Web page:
Though the Mojave Desert is dryer than most climates, flash floods can be a very real threat. Flash floods occur when excessive water fills normally dry creeks or river beds along with currently flowing creeks and rivers, causing rapid rises of water in a short amount of time. They can happen with little or no warning.
As a part of the Presidential Policy Plan Directive-8: National Preparedness, a directive passed in 2011, the Combat Center is participating in September’s National Preparedness Month. During the second week of September, G-7, Mission Assurance, has focused on flash flood preparation.
"Flash floods are the most dangerous kind of floods, because they combine the destructive power of a flood with incredible speed and unpredictability," said Michael Quintana, chemical biological radiological or nuclear defense protection officer, G-7. "Since we live in areas prone to flash floods, plan now to protect your family and property."
Flash floods can happen any time of the year, but seasonal thunderstorms during the spring and summer months can bring heavy rain and cause severe flooding. Areas like the southwestern United States are affected by seasonal monsoon storms during this time of year. Flash floods are typical during this season.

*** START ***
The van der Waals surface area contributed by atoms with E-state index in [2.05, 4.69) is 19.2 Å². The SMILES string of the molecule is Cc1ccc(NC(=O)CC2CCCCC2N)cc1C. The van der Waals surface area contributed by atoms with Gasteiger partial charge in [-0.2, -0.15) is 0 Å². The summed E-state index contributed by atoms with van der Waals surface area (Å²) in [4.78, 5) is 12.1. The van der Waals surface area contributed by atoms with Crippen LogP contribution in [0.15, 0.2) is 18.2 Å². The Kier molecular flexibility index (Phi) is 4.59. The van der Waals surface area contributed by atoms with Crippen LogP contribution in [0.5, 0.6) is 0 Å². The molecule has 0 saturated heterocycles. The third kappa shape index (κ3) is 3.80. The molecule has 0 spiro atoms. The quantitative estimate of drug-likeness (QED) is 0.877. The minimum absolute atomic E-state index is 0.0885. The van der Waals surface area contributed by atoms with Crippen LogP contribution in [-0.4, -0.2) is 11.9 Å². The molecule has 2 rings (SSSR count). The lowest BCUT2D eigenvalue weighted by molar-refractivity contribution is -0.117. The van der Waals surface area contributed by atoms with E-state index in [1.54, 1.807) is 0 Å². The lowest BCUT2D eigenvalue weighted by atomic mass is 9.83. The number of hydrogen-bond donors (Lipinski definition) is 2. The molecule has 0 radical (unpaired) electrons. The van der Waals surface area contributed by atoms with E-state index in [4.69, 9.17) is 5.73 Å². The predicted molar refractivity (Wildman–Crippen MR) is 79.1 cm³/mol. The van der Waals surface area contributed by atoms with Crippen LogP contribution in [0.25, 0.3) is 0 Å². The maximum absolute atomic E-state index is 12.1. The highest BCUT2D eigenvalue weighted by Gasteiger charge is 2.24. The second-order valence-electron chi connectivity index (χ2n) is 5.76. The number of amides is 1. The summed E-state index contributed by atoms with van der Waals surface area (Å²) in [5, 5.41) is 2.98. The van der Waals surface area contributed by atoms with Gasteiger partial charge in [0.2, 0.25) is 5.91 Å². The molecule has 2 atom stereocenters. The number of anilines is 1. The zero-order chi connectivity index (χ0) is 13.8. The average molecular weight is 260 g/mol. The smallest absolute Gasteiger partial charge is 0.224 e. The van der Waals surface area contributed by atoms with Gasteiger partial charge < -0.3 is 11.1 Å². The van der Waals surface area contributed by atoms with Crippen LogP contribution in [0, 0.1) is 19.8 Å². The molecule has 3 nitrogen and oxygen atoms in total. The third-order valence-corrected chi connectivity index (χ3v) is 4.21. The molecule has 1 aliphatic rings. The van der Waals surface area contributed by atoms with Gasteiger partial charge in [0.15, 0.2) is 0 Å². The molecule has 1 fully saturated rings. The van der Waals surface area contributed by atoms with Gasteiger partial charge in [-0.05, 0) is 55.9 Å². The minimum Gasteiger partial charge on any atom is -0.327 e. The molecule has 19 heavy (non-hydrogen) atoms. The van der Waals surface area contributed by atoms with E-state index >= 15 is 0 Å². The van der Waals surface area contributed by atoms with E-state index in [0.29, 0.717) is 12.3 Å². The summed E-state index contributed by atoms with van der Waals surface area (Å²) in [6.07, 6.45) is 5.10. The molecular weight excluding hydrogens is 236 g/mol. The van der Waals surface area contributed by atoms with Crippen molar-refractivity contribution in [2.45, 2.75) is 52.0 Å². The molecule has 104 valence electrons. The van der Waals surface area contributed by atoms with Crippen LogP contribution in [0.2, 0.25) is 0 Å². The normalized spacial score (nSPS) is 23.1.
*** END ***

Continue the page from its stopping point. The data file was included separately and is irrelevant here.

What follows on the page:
To properly prepare for a flash flood, it is important to have a plan for when they occur. If a flash flood occurs, it is important to get to high ground, away from typical flood areas such as ditches, ravines, dips or low spots, and canyons. Identify where to go to reach high ground as quickly as possible.
Do not attempt to cross flowing streams or drive on flooded roadways, as road beds may be washed out under flood waters. Avoid parking or camping along streams and washes, particularly during threatening conditions.
It is important to make a written evacuation plan, emergency communication plan and to build an emergency kit.
Kits should include items such as: water, enough for one gallon per person per day; food, enough for three days; a first aid kit; personal sanitation supplies; a flashlight and a local map.
“Having a plan is the first step in protecting your family. Don’t assume that someone will be there to help you and your family immediately,” said Quintana. “Remember that you could be on your own for quite a while. As we all know, a disaster can strike at any time and being prepared as much as possible can help families survive when things get difficult.”
For more information on National Preparedness Month, or a template on building an emergency kit and communication plan, visit ready.marines.mil.